• Some online journals will publish fake science, for a fee. A contributor to the respected scientific journal Science sent a deliberately faked research article 305 times to online journals. More than half the journals that supposedly reviewed the fake paper accepted it.
  • The Japanese space agency JAXA is developing a revolutionary concept to put "power stations" in orbit to capture sunlight and beam it to Earth.


Urban Environment: Cleaning runoff water using beaches

  • This interesting concept cleans runoff water from sea sides by sending it underneath beaches, where sand can filter bacteria out.
  • Sweetwater Spectrum is a residence for 16 adults whose abilities and disabilities span the full range of autism. Sweetwater, by intention, will be a kind of laboratory to work out ideas that range from the mundane to the profound. Will nontoxic building materials improve the daily experience for a population that often reacts strongly to sensory irritants? Will the residents of a more responsive building require less expensive care?


Unexpected and Intriguing:  Games should honor "rules of conflict"

  • Games are becoming so realistic that it's time virtual soldiers started obeying the Geneva Convention, the Red Cross has argued. Next to becoming realistic, the games also reward players for carrying out acts that in reality would be considered war crimes and subject to international prosecution. Targeting civilians, torturing prisoners of war and stealing dog tags are all illegal actions that have been used in games without penalty.
  • Everyday life in a Russian penal colony described by Pussy Riot detainee Nadezhda Tolokonnikova: "life in the colony is set up in such a way that prisoners who head a brigade and take orders from prison managers break a person's will, bully them, and turn them into silent slaves."
  • The world’s first ‘baby factory’ in India will house hundreds of surrogate mothers to carry out the pregancies for couples in the West. The multi-million-pound complex will have a gift shop and hotel rooms for people coming to collect newborns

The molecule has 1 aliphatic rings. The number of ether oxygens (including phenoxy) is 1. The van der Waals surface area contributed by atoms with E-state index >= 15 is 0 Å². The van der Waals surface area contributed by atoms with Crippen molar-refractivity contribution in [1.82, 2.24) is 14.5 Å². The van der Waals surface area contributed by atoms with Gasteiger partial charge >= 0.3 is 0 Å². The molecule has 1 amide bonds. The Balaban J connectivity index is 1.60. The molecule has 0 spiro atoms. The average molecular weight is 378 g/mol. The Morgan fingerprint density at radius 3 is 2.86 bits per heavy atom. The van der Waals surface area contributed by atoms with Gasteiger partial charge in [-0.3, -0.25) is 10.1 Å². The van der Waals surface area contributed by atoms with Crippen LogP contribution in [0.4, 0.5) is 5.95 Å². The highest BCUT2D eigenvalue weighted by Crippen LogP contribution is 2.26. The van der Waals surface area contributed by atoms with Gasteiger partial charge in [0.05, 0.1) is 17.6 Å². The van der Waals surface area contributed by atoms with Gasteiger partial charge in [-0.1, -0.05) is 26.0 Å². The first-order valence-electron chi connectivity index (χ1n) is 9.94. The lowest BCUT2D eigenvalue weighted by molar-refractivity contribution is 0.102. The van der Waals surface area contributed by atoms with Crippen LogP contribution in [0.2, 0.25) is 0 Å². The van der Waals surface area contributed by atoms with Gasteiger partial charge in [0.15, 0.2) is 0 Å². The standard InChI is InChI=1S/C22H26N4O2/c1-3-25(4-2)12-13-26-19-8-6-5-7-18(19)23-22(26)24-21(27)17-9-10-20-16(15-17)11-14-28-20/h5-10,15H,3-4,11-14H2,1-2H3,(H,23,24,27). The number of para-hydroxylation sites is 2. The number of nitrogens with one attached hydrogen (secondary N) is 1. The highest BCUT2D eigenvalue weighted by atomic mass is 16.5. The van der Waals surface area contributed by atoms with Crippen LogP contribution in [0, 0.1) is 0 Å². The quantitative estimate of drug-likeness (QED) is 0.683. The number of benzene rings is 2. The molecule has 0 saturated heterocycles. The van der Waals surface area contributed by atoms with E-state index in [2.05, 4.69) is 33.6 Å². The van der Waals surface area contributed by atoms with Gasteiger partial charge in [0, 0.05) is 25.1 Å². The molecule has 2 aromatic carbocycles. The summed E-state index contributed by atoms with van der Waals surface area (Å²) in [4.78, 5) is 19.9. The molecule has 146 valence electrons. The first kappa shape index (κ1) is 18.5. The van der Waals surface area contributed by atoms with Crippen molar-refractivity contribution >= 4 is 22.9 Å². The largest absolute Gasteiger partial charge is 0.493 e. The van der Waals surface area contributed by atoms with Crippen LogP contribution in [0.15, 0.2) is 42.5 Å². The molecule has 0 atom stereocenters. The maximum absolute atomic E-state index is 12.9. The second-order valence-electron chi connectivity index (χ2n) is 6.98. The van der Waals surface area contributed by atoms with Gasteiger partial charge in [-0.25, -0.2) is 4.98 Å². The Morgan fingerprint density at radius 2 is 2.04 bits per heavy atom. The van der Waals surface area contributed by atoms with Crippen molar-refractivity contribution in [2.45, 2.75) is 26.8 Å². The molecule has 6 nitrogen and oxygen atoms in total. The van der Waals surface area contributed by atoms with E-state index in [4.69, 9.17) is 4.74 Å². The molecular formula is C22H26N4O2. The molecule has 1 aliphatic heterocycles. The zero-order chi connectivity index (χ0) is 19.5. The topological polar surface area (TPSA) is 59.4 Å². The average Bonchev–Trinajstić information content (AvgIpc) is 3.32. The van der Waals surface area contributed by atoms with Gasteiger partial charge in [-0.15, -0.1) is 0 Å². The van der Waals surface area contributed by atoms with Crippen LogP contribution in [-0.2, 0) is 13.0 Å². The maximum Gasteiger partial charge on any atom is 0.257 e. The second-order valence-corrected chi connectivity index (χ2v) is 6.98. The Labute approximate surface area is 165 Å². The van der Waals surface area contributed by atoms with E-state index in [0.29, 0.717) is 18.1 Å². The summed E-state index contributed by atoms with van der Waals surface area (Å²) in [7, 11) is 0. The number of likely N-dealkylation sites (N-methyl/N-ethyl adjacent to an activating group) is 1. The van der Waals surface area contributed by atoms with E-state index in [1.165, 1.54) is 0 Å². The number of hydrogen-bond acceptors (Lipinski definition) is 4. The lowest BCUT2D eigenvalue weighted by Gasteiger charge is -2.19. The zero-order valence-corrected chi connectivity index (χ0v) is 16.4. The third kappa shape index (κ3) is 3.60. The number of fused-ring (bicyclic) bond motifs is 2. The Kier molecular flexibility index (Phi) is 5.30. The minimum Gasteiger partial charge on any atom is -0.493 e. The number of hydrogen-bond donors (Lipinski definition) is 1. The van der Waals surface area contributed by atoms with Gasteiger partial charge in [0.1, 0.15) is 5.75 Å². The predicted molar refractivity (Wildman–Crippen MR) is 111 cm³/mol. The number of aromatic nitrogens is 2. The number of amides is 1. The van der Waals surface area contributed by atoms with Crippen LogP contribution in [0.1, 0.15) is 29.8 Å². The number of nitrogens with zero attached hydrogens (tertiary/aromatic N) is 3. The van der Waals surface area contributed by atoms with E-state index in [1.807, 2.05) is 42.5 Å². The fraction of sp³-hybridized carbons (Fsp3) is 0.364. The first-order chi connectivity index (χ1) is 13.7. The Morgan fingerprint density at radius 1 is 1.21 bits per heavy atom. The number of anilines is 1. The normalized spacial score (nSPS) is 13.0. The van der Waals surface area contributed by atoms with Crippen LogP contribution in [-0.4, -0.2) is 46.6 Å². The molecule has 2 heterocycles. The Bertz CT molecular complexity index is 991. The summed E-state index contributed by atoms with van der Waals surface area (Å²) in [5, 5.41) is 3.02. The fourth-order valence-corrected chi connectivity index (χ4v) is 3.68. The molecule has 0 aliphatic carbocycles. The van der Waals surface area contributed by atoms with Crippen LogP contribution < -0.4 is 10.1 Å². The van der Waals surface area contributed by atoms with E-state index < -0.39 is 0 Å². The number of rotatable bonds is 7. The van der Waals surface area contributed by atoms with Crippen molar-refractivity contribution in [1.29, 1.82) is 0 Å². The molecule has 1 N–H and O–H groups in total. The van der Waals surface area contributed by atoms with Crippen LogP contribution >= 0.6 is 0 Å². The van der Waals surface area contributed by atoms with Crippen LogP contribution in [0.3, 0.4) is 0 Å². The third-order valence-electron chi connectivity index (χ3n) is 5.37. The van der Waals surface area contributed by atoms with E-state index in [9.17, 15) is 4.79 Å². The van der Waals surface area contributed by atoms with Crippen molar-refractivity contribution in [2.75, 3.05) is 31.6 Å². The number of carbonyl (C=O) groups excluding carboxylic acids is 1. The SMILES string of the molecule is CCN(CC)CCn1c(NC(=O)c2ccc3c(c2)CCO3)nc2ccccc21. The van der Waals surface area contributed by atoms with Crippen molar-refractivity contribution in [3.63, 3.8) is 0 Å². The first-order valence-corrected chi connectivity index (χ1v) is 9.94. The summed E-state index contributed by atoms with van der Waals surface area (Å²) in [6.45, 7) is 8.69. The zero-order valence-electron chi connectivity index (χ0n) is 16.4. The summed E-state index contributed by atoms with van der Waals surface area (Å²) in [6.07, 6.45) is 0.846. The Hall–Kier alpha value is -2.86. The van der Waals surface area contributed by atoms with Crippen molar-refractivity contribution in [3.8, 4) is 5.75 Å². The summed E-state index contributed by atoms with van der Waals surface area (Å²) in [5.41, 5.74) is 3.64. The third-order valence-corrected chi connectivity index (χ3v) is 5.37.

City of Tomorrow: Rethinking cities in context of planetary change

  • Cities face an important challenge: they must rethink themselves in the context of planetary change. “We need to expand the dimensional space of our mental models of urban design and planning to the planetary scale.”
  • Interesting visualization of Earth’s planetary boundaries juxtaposed against total world population data and extrapolated over time. It demonstrates that mankind is approaching or has already exceeded several of these bounds. Each planetary boundary is paired with a "microcosmic" story suggesting just one of many ways in which individual behavior can have influence on the global scale.
  • Will we ever... live in underwater cities? Living below the sea is possible, at least for a short time. So what is stopping us creating colonies to ease over-population, or guard against disasters?
  • All Watched Over by Machines of Loving Grace: Interesting series of films about how humans have been colonized by the machines they have built. Although we don't realize it, the way we see everything in the world today is through the eyes of the computers. It claims that computers have failed to liberate us and instead have distorted and simplified our view of the world around us.




This bi-weekly digest is assembled from items sent to us by Except members. Have questions, comments, or news items to suggest? E-mail merel.segers@except.nl. Read past Wormfood global news reports here.

Author

Except Integrated Sustainability

Merel Segers
Industrial Ecologist & Sustainable Storyteller

Email  [javascript protected email address] [javascript protected email address]
Phone   +31 10 7370215